That realization, combined with decreasing profits from his crops, led Book to conclude that he had to sell not just his product (mainly pumpkins), but also the whole farming life, to really make a living on the farm.
“I think there’s a real nostalgia out there for farming and the farming life,” Book explains. “Farmers can grow anything, but we haven’t been able market it. That’s been our downfall. We don’t know how to market ourselves, and now we’re learning how to do that with our land.”
Marketing is key, the Farm Bureau’s Kimmelshue says.
“We have to get the word out to people who might be interested in coming to see what we have here,” he explains. “We have a great place to come; we just have to let people know it’s here.”
He hopes to expand on the smallish spring almond blossom and bird tours that are currently offered to include overnight farm stays and swanky meals for out-of-towners. Right now, there’s not much of an organized infrastructure to offer such accommodations, and that’s what Kimmelshue has been working toward lately.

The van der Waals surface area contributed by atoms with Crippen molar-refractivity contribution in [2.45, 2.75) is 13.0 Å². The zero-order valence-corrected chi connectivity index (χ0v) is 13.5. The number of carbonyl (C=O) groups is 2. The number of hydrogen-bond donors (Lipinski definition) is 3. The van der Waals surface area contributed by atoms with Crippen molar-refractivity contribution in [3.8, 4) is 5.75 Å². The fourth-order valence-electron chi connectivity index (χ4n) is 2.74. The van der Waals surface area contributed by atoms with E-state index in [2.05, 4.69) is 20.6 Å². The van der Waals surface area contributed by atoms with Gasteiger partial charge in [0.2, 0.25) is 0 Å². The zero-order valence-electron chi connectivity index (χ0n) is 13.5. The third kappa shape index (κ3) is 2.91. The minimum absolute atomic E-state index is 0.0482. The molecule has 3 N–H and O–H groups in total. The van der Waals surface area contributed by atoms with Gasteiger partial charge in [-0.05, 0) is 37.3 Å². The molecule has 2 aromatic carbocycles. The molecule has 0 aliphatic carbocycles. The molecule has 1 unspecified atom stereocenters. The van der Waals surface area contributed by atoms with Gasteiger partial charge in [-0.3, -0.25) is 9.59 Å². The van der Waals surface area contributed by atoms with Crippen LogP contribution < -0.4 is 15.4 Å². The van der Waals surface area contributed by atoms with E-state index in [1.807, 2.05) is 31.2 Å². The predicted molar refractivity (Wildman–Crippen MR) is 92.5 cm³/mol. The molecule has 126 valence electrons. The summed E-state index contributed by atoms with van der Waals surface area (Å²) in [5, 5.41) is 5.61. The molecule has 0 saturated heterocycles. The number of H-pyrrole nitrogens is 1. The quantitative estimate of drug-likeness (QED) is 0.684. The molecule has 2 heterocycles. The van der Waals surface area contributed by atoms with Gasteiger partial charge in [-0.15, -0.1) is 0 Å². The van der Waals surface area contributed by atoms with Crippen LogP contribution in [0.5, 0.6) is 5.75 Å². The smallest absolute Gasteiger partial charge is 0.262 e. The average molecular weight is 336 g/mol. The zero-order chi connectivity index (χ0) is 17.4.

“This has been kind of an informal effort for years now,” Kimmelshue says. “But lately it’s just starting to bubble.”
What’s changed is a variety of things. Several vintners of Butte County’s burgeoning winery industry (there are now four boutique wineries here) have realized that they could be sitting on a Napa or Amador County-like gold mine; crop prices are down, leading farmers to look for alternative ways to diversify their incomes; and the county’s economic powers-that-be have made ag-tourism a new priority.